Students at Our Lady of Victory School make posters with welcoming words for refugees during Catholic Schools Week.
CS PHOTOS BY JACLYN LIPPELMANN Students at Our Lady of Victory School make posters with welcoming words for refugees during Catholic Schools Week.
Every year, Our Lady of Victory School in Washington has an international day during Catholic Schools Week to celebrate the diversity of their community, but this year they decided to add an extra element to promote and celebrate their Catholic identity, said Sheila Martinez, the school’s principal.

Each class chose a title of the Virgin Mary to learn about, and usually one of the students in the class had some connection to her or had traveled to the country where she appeared. The classes then planned related activities.  

On Feb. 3, the students broke into groups of different grade levels and made a pilgrimage, traveling together from country to country, or classroom to classroom. In the Our Lady, Queen of Poland classroom, students strung together tissue paper flowers to present to Mary; in the Our Lady of Knock classroom, the students listened to Irish music; and in the Our Lady of Africa classroom, students made mosaics.

As he helped a younger student string together the tissue paper flowers, sixth grader Jack Sague said one of his favorite parts of the day was “getting to move around and be with kids from other grades who you don’t get to talk to every day.”

While he enjoyed the past international days, he said, “I think this is a good idea because it more closely ties to our Catholic school.”

In the Our Lady of Fatima room, students wrote messages to Mary on cutout paper suns, and walked on their knees across a plastic cobblestone road in order to bring them to her.

Our Lady appeared to three children in Fátima, Portugal on May 13, 1917 to tell them to pray the rosary every day in order to bring peace to the world. Several months later, on Oct. 13, a crowd gathered at Cova da Iria, where the children had said the Virgin Mary would appear, and they witnessed the “Miracle of the Sun,” where the sun changed colors and rotated like a wheel.

“We learned how important it was that Mary communicated with children, and now they are going to get to communicate with her,” said Lucy Butler, the fourth grade teacher.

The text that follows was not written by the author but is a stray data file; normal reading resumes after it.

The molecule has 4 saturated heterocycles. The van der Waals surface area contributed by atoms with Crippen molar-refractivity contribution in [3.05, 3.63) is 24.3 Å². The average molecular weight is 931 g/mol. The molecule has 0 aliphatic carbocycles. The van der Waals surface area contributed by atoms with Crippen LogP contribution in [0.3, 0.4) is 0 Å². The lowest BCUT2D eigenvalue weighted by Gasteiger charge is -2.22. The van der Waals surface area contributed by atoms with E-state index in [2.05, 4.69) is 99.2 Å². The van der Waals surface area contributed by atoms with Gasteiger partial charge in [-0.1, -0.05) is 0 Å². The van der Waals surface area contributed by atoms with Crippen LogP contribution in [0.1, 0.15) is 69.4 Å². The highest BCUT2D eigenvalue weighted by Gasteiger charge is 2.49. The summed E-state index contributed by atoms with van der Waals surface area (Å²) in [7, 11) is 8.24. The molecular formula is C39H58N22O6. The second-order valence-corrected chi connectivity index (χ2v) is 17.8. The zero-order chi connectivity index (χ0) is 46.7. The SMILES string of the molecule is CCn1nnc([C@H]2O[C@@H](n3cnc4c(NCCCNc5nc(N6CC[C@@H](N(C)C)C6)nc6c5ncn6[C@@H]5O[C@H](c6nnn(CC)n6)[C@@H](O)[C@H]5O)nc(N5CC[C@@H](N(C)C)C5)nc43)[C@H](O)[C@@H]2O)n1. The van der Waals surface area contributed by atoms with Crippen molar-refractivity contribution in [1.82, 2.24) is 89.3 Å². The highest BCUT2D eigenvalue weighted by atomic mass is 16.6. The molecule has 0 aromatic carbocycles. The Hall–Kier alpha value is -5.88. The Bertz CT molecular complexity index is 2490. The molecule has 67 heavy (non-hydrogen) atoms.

Many students chose to thank Mary for blessings in their lives, such as family, friends, books, or their brother’s new glasses. Others wrote down prayers of petition.

One student asked Mary to help him be a better person, and another asked her to “strengthen my relationship with God, and to always help others.” One student wrote, “Dear Mary, I would really love you to give us world peace. I would also like for you to give refugees homes.”

Meanwhile, in a classroom down the hall, the students were taking a break from the Marian themed stops to offer words of welcome to real travelers from other countries. They made posters to welcome refugees that the school plans to hang on their windows.

On one of the signs, a first grader had written that they love to make new friends. When Martinez asked her what she meant, she explained that she wanted refugees to know that even though they had to leave their old friends behind, they could make new friends in this country.

Students also learned how to pray the rosary in the church, and walked through a labyrinth in the gym. The labyrinth is an ancient form of prayer, where people do a walking meditation through a long and winding path.

In the Our Lady of Guadalupe classroom, students made small tri-dimensional cutouts of the Virgin Mary that could stand up like a small statue. Older students also made ponchos out of paper bags to look like Juan Diego, the peasant whom Our Lady of Guadalupe appeared to in present-day Mexico in 1531.

“We are teaching our kids that faith is everywhere,” said Marlene Nahas, who pointed to the image of Our Lady of Guadalupe as she told the Catholic Standard that she teaches Spanish at the school “with her.”